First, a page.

By Richard Lardner
Published: March 21, 2016
Had anyone looked, Hazelbower may not have been hard to find. After fleeing Fort Campbell, he had gone home to Lanark, Ill., a small town two hours west of Chicago. Lanark Police Chief Matt Magill and other local law enforcement officials said they were never asked to search for him.WASHINGTON — Army Pvt. Jameson T. Hazelbower went AWOL after learning he was suspected of raping a 15-year-old girl. Despite the potential threat to the public that he posed, the self-described sex addict roamed free for nearly three months before local police collared him in Winnebago, Ill., near where he grew up.
And that was only by chance, according to interviews, police reports and court-martial records obtained by The Associated Press.
An officer responded to a call late on a Friday night in March 2014 about a suspicious vehicle parked in a cul-de-sac outside an apartment complex. Hazelbower, his pants down to his knees, was in the car with a girl, barely 14. She was unharmed.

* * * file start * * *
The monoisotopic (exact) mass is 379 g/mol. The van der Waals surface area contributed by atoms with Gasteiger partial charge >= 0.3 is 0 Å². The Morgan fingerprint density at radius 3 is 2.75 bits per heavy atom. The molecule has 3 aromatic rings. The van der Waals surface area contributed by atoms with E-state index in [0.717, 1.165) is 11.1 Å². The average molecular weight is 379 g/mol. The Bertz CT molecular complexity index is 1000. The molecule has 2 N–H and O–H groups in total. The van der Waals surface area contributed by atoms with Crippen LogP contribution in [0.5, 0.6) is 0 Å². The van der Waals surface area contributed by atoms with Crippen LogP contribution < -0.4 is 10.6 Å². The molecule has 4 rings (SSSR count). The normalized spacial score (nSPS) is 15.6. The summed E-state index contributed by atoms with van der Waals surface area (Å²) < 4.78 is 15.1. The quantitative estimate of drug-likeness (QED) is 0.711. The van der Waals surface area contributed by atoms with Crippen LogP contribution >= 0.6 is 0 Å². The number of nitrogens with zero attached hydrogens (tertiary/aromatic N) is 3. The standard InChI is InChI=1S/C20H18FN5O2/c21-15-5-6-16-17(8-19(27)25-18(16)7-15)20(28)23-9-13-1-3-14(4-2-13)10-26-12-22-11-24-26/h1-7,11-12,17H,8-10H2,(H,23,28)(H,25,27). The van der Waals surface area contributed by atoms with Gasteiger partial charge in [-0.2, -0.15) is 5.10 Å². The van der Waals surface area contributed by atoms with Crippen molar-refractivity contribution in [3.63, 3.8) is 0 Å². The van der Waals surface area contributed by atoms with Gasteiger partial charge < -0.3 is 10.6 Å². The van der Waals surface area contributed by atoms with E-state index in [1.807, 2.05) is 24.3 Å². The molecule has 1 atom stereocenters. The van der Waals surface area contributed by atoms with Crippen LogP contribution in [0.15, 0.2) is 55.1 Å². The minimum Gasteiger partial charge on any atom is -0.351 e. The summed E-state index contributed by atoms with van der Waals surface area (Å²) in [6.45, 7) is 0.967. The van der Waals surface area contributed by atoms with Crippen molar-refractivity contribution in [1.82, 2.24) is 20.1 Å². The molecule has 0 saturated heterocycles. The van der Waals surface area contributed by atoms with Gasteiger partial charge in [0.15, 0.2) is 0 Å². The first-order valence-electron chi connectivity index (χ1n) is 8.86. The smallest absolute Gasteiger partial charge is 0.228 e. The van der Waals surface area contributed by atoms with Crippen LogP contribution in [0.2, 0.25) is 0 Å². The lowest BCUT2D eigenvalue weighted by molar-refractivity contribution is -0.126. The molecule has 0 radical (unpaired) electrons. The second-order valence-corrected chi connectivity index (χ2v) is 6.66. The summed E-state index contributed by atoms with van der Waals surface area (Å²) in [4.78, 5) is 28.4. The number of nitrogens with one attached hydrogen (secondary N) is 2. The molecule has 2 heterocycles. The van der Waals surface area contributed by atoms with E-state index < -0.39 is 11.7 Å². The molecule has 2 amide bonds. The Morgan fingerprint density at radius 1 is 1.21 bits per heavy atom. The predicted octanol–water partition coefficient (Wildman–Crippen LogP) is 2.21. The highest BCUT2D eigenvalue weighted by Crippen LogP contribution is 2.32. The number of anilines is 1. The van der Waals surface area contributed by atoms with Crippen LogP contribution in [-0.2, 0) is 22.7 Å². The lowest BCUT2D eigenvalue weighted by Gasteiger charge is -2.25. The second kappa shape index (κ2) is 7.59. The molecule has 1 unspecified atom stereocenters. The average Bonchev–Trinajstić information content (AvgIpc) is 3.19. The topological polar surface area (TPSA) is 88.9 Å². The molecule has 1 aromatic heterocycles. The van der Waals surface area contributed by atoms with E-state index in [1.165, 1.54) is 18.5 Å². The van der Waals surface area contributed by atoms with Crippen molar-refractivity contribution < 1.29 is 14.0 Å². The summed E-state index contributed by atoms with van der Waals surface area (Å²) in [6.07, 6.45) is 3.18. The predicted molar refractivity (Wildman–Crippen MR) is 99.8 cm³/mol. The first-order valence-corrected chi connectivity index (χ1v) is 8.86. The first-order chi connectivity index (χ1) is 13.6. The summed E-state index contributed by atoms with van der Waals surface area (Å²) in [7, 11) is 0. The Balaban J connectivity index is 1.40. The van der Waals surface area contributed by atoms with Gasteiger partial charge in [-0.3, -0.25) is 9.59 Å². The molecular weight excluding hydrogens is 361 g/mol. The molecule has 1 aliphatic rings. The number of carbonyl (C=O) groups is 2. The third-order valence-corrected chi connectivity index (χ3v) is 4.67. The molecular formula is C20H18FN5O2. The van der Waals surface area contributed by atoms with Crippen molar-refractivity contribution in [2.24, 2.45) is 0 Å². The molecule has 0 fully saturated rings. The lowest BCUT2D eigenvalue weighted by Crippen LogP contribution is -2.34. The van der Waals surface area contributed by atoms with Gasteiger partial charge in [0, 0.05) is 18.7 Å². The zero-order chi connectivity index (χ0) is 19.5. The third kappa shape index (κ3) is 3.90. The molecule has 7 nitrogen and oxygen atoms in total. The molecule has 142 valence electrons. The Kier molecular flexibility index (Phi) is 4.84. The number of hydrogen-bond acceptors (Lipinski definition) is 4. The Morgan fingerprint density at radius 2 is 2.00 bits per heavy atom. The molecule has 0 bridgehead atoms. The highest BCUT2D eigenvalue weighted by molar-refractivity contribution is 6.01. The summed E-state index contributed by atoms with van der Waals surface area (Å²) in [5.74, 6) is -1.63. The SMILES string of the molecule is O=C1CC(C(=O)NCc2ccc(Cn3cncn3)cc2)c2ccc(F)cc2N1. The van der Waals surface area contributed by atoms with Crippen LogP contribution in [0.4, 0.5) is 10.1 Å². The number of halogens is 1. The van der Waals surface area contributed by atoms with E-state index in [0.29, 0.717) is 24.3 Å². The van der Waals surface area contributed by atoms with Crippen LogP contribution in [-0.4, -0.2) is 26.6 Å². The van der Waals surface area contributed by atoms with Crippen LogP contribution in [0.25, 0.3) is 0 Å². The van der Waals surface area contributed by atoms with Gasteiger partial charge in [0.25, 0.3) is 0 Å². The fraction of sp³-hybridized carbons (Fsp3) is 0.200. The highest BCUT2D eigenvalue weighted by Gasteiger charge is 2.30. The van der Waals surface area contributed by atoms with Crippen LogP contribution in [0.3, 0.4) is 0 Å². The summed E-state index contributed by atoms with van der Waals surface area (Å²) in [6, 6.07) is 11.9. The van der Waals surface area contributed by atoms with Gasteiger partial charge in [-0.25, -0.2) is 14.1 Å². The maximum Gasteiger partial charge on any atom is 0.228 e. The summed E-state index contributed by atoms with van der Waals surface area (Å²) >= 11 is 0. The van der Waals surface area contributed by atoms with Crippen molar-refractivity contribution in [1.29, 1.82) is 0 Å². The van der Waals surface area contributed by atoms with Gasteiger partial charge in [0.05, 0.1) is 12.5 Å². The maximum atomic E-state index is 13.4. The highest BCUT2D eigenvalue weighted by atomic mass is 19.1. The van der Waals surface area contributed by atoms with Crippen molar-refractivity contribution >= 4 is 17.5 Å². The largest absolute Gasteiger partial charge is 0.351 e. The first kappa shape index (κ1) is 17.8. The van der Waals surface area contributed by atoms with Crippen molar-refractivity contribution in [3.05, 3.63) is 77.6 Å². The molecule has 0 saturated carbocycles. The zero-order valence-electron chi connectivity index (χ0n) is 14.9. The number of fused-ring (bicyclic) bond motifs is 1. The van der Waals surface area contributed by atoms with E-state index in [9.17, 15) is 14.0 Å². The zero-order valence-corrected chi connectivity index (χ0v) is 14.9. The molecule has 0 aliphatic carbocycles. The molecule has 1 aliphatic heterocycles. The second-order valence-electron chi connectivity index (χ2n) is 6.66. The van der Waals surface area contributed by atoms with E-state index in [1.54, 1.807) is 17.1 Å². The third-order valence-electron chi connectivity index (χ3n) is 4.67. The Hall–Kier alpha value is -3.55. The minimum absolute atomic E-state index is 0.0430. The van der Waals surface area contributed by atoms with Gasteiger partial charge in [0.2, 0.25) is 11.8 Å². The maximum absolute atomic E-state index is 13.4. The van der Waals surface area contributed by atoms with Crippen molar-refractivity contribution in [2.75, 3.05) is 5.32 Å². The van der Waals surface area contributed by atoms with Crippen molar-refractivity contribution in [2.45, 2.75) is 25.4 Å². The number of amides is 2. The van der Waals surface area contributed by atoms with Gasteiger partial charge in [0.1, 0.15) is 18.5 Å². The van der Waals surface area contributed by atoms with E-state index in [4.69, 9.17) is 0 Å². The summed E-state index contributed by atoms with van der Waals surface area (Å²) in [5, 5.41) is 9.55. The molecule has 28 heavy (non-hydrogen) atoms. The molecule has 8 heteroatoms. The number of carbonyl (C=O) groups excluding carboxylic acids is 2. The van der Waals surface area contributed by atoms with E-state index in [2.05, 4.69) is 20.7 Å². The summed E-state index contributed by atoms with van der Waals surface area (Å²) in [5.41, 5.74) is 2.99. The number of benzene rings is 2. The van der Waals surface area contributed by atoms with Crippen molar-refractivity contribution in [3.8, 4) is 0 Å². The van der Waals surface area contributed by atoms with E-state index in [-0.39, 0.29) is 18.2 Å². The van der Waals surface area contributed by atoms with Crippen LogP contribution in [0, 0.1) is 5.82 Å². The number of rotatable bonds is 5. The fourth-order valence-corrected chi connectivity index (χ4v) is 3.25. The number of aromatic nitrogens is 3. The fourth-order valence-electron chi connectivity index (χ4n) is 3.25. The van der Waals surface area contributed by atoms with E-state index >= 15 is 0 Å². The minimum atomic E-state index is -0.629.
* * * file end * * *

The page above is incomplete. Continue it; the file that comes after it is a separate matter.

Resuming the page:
Hazelbower's case is a window into an obscure but significant aspect of the U.S. military's legal system. Deserters suspected of serious crimes are to be prioritized for capture based on the severity of the offenses. But the Army never searched for Hazelbower and the U.S. Marshals Service was not called in, even though marshals have arrested more than 200 deserters over the past five years alone.
In fact, there was a lack of urgency to locate Hazelbower despite strident warnings from his superiors at Fort Campbell, Ky., records show. The military's version of an arrest warrant described him as a "sexually violent predator" and a known drug abuser. Also, he had gone AWOL before. "CAUTION - ESCAPE RISK" is stamped in bold letters on the right side of the document. read more here